Microsoft's first security patches of 2013. The collection of seven patches will address 12 problems, two of which have been classified as critical vulnerabilities. It won't, however, offer a permanent solution for an Internet Explorer (IE) vulnerability discovered in late December.
Both of the critical vulnerabilities Microsoft will patch allow attackers to remotely execute code on unpatched machines. One affects only Windows 7 and Windows Server 2008 R2 -- but the confined risk doesn't mitigate the potential damage, given that Windows 7 is the world's most widely deployed OS. The other involves virtually all Windows variations currently used in the enterprise: Windows XP through Windows 8, as well as Windows Server 2003, 2008, 2008 R2 and 2012. Instituting the patches could cause admins a few minor headaches; all but one of the seven patches, including the two most urgent ones, require that machines be restarted.
Microsoft acknowledged the problem a day later and revealed that IE 6, 7 and 8 are affected. The company explained that an attacker "could take complete control of an affected system" and has offered a workaround until a complete patch is released.
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Given how recently the exploit was discovered, it would have been surprising if Microsoft had bundled a patch into the forthcoming updates. The fact the IE 9 and 10 are not vulnerable takes a bit of the urgency off, but security firm Exodus Intelligence claims that the current workaround is easily subverted. The company provided technical details of the bypass to its customers, but will not make the information public until Microsoft has issued a patch.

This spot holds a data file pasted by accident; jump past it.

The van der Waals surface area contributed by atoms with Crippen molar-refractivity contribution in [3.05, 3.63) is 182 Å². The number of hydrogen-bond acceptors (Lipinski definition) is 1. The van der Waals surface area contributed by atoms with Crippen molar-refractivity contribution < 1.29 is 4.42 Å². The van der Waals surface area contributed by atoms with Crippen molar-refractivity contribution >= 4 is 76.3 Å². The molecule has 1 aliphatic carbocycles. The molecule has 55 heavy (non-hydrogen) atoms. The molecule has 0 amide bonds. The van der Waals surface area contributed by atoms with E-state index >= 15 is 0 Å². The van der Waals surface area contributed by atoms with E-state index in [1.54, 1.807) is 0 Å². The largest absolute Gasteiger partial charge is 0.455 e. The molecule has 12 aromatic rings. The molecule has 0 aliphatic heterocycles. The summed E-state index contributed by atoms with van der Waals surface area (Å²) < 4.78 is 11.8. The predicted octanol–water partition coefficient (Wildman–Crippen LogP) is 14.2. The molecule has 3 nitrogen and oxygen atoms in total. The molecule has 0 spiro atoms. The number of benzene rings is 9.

In an earlier analysis, Exodus Intelligence co-founder Peter Vreugdenhil wrote that the vulnerability is "just another Internet Explorer use-after-free bug which was actually relatively easy to analyze and exploit." A Sophos Security blog post, meanwhile, took a more somewhat more aggressive tone in describing the risk, tracing the exploit to a handful of additional attacks and recommending that users avoid affected versions of IE.
In an email, IDC analyst Al Hilwa wrote that, "Releasing information about a vulnerability before it is patched is always a balancing act." If Microsoft learned that the exploit had become known within the hacker community, he asserted, the knowledge would compelled the the company's leaders to "exposite it and give recommendations even prior to figuring out a solution."